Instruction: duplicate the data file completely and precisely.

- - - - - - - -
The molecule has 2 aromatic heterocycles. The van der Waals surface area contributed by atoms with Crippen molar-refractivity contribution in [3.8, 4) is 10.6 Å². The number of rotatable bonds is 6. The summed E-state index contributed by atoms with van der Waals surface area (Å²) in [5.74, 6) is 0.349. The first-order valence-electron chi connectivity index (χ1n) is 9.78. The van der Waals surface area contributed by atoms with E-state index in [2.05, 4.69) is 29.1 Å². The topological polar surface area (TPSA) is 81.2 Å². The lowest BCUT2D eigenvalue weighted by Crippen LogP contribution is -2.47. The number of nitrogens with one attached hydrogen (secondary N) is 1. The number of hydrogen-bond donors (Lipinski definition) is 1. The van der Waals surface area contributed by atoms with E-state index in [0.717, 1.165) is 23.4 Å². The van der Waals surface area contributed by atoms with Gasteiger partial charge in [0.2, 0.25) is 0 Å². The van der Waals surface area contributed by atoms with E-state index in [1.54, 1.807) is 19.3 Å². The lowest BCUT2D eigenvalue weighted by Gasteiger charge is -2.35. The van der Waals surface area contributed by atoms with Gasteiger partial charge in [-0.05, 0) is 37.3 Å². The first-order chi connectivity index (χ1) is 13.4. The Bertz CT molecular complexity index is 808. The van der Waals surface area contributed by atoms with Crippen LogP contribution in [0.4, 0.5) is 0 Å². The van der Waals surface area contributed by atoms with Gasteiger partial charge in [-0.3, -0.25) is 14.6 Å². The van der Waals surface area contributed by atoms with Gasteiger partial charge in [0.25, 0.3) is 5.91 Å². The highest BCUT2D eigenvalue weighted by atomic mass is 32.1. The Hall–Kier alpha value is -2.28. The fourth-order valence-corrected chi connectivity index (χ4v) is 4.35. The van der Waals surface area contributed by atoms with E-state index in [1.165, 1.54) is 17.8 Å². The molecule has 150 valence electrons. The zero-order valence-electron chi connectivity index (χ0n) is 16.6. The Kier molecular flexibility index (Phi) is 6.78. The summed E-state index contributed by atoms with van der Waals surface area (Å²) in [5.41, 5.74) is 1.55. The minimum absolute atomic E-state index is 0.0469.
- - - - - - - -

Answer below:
The molecule has 2 aromatic heterocycles. The van der Waals surface area contributed by atoms with Crippen molar-refractivity contribution in [3.8, 4) is 10.6 Å². The number of rotatable bonds is 6. The summed E-state index contributed by atoms with van der Waals surface area (Å²) in [5.74, 6) is 0.349. The first-order valence-electron chi connectivity index (χ1n) is 9.78. The van der Waals surface area contributed by atoms with E-state index in [2.05, 4.69) is 29.1 Å². The topological polar surface area (TPSA) is 81.2 Å². The lowest BCUT2D eigenvalue weighted by Crippen LogP contribution is -2.47. The number of nitrogens with one attached hydrogen (secondary N) is 1. The number of hydrogen-bond donors (Lipinski definition) is 1. The van der Waals surface area contributed by atoms with E-state index in [0.717, 1.165) is 23.4 Å². The van der Waals surface area contributed by atoms with Gasteiger partial charge in [0.2, 0.25) is 0 Å². The van der Waals surface area contributed by atoms with E-state index in [1.54, 1.807) is 19.3 Å². The lowest BCUT2D eigenvalue weighted by Gasteiger charge is -2.35. The van der Waals surface area contributed by atoms with Gasteiger partial charge in [-0.05, 0) is 37.3 Å². The first-order chi connectivity index (χ1) is 13.4. The Bertz CT molecular complexity index is 808. The van der Waals surface area contributed by atoms with Crippen LogP contribution in [0.4, 0.5) is 0 Å². The van der Waals surface area contributed by atoms with Gasteiger partial charge in [-0.3, -0.25) is 14.6 Å². The van der Waals surface area contributed by atoms with Gasteiger partial charge in [0.25, 0.3) is 5.91 Å². The highest BCUT2D eigenvalue weighted by atomic mass is 32.1. The Hall–Kier alpha value is -2.28. The fourth-order valence-corrected chi connectivity index (χ4v) is 4.35. The van der Waals surface area contributed by atoms with E-state index in [1.165, 1.54) is 17.8 Å². The molecule has 150 valence electrons. The zero-order valence-electron chi connectivity index (χ0n) is 16.6. The Kier molecular flexibility index (Phi) is 6.78. The summed E-state index contributed by atoms with van der Waals surface area (Å²) in [5.41, 5.74) is 1.55. The minimum absolute atomic E-state index is 0.0469.